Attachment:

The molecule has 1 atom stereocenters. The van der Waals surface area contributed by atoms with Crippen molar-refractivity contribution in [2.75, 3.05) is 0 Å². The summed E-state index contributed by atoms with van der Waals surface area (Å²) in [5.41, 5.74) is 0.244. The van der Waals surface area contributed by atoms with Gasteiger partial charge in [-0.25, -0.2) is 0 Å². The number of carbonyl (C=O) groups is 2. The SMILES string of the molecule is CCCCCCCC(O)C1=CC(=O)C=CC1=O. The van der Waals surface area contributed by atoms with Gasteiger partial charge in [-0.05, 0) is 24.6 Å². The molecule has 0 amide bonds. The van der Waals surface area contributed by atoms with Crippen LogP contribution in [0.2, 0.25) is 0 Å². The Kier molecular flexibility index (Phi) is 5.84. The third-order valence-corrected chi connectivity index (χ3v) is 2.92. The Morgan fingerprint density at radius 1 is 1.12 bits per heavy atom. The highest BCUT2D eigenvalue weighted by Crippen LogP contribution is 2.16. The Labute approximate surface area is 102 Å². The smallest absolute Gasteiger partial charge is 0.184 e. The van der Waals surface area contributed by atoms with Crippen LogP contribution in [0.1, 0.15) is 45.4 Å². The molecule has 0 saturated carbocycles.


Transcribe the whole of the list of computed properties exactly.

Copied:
The molecule has 1 atom stereocenters. The van der Waals surface area contributed by atoms with Crippen molar-refractivity contribution in [2.75, 3.05) is 0 Å². The summed E-state index contributed by atoms with van der Waals surface area (Å²) in [5.41, 5.74) is 0.244. The van der Waals surface area contributed by atoms with Gasteiger partial charge in [-0.25, -0.2) is 0 Å². The number of carbonyl (C=O) groups is 2. The SMILES string of the molecule is CCCCCCCC(O)C1=CC(=O)C=CC1=O. The van der Waals surface area contributed by atoms with Gasteiger partial charge in [-0.05, 0) is 24.6 Å². The molecule has 0 amide bonds. The van der Waals surface area contributed by atoms with Crippen LogP contribution in [0.2, 0.25) is 0 Å². The Kier molecular flexibility index (Phi) is 5.84. The third-order valence-corrected chi connectivity index (χ3v) is 2.92. The Morgan fingerprint density at radius 1 is 1.12 bits per heavy atom. The highest BCUT2D eigenvalue weighted by Crippen LogP contribution is 2.16. The Labute approximate surface area is 102 Å². The smallest absolute Gasteiger partial charge is 0.184 e. The van der Waals surface area contributed by atoms with Crippen LogP contribution in [0.1, 0.15) is 45.4 Å². The molecule has 0 saturated carbocycles.